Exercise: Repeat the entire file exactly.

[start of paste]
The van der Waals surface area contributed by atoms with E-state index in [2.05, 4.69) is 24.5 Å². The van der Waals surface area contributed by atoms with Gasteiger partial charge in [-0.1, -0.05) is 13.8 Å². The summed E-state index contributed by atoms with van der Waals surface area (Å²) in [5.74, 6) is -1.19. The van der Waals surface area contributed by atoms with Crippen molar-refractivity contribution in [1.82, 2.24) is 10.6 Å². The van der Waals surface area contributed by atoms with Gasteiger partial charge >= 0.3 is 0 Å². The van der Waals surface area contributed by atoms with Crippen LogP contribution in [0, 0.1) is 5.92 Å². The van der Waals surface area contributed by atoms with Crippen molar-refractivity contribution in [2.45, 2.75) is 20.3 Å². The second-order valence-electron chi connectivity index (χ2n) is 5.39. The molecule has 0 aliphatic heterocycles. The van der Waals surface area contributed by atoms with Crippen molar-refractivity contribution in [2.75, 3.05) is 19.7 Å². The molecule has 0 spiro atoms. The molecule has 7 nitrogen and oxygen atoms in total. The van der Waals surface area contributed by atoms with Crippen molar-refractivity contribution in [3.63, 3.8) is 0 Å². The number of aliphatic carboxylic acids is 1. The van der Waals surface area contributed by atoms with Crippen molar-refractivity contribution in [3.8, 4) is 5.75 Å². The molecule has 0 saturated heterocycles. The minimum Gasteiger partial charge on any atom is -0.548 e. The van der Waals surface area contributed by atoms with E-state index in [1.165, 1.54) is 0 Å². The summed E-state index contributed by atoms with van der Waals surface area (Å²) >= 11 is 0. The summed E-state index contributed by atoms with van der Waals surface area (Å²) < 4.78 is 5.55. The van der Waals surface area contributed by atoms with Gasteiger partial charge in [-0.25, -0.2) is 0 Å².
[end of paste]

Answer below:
The van der Waals surface area contributed by atoms with E-state index in [2.05, 4.69) is 24.5 Å². The van der Waals surface area contributed by atoms with Gasteiger partial charge in [-0.1, -0.05) is 13.8 Å². The summed E-state index contributed by atoms with van der Waals surface area (Å²) in [5.74, 6) is -1.19. The van der Waals surface area contributed by atoms with Crippen molar-refractivity contribution in [1.82, 2.24) is 10.6 Å². The van der Waals surface area contributed by atoms with Gasteiger partial charge >= 0.3 is 0 Å². The van der Waals surface area contributed by atoms with Crippen LogP contribution in [0, 0.1) is 5.92 Å². The van der Waals surface area contributed by atoms with Crippen molar-refractivity contribution in [2.45, 2.75) is 20.3 Å². The second-order valence-electron chi connectivity index (χ2n) is 5.39. The molecule has 0 aliphatic heterocycles. The van der Waals surface area contributed by atoms with Crippen molar-refractivity contribution in [2.75, 3.05) is 19.7 Å². The molecule has 0 spiro atoms. The molecule has 7 nitrogen and oxygen atoms in total. The van der Waals surface area contributed by atoms with Crippen molar-refractivity contribution in [3.63, 3.8) is 0 Å². The number of aliphatic carboxylic acids is 1. The van der Waals surface area contributed by atoms with Crippen molar-refractivity contribution in [3.8, 4) is 5.75 Å². The molecule has 0 saturated heterocycles. The minimum Gasteiger partial charge on any atom is -0.548 e. The van der Waals surface area contributed by atoms with E-state index in [1.165, 1.54) is 0 Å². The summed E-state index contributed by atoms with van der Waals surface area (Å²) >= 11 is 0. The summed E-state index contributed by atoms with van der Waals surface area (Å²) < 4.78 is 5.55. The van der Waals surface area contributed by atoms with Gasteiger partial charge in [-0.25, -0.2) is 0 Å².